UBC Theses and Dissertations
Development of methodology for genome editing in Xenopus laevis using CRISPR/Cas9, targeting the rhodopsin gene Feehan, Joanna Marie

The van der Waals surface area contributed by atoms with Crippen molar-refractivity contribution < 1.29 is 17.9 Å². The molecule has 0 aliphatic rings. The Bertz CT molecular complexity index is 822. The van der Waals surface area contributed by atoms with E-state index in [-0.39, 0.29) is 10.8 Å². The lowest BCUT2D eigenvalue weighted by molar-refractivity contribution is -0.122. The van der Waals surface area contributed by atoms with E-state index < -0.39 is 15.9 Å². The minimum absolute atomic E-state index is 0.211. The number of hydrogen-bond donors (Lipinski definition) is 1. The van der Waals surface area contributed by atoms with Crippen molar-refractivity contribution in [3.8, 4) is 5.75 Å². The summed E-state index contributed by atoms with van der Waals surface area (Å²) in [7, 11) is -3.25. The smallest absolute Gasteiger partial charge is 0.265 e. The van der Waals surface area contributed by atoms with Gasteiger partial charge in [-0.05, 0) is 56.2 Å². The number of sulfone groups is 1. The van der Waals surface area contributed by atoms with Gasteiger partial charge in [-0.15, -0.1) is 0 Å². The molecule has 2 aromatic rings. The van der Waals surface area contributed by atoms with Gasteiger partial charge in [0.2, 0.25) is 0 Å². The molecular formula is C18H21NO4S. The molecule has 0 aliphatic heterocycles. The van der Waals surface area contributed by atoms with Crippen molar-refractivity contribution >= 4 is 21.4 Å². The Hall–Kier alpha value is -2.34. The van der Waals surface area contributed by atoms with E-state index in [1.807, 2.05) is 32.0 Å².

Xenopus laevis is a commonly used research subject for retinal physiology and cell biology studies, but its utility is limited by the lack of a robust technology for generation of knock-out (KO) or knock-down (KD) phenotypes. However, new genome manipulation techniques involving CRISPR/Cas9 offer an opportunity for generating gene KOs in X. laevis. RNA-guided Cas9 endonuclease introduces double-stranded DNA breaks into the genome, which are either repaired by error-prone non-homologous-end joining (NHEJ), facilitating indel generation, or by less error-prone homology-directed repair (HDR), facilitating insertion of specific sequences. Rhodopsin was targeted for editing as the expected phenotypes, missing/malformed rod photoreceptor outer segments and lower rhodopsin content, are easily assayed. RNA and transgene methods for CRISPR/Cas9-mediated rhodopsin KOs and knock-ins (KI) in rod photoreceptors of X. laevis were tested, and an RNA injection protocol was developed and optimized. KOs were generated by in vitro transcription and microinjection of Cas9 mRNA, eGFP mRNA, and sgRNAs into in vitro fertilized eggs. Cas9 transgene cassettes were built and tested but editing attempts were unsuccessful. Indel mutations were identified by direct sequencing of PCR products and further characterized by sequencing individual clones. The extent of rhodopsin KO was quantified in 14 post-fertilization day-old tadpoles by anti-rod opsin dot blot assay of retinal extracts, and retinal phenotypes were assessed by cryosectioning and immunolabeling contralateral eyes for confocal microscopy. HDR-mediated KIs were generated by co-injection of a DNA repair fragment, with sufficient homology to the genomic region surrounding predicted dsDNA break-site. Heterologous expression of KIs was confirmed by immunohistochemistry. Delivery of Cas9 by RNA injection can produce high frequency homozygous and heterozygous KOs in X. laevis, permitting analysis in the first generation. I was able to obtain extensive KD generating very severe retinal degeneration phenotypes, and germline transmission of Cas9-mediated indels was confirmed. However, KO was never complete. Sequencing results indicate that first generation animals are chimeric containing many independently derived indels. HDR-mediated KI techniques proved possible, but low in efficiency. These techniques significantly advance the utility of X. laevis as an experimental subject for cell biology and physiology studies.
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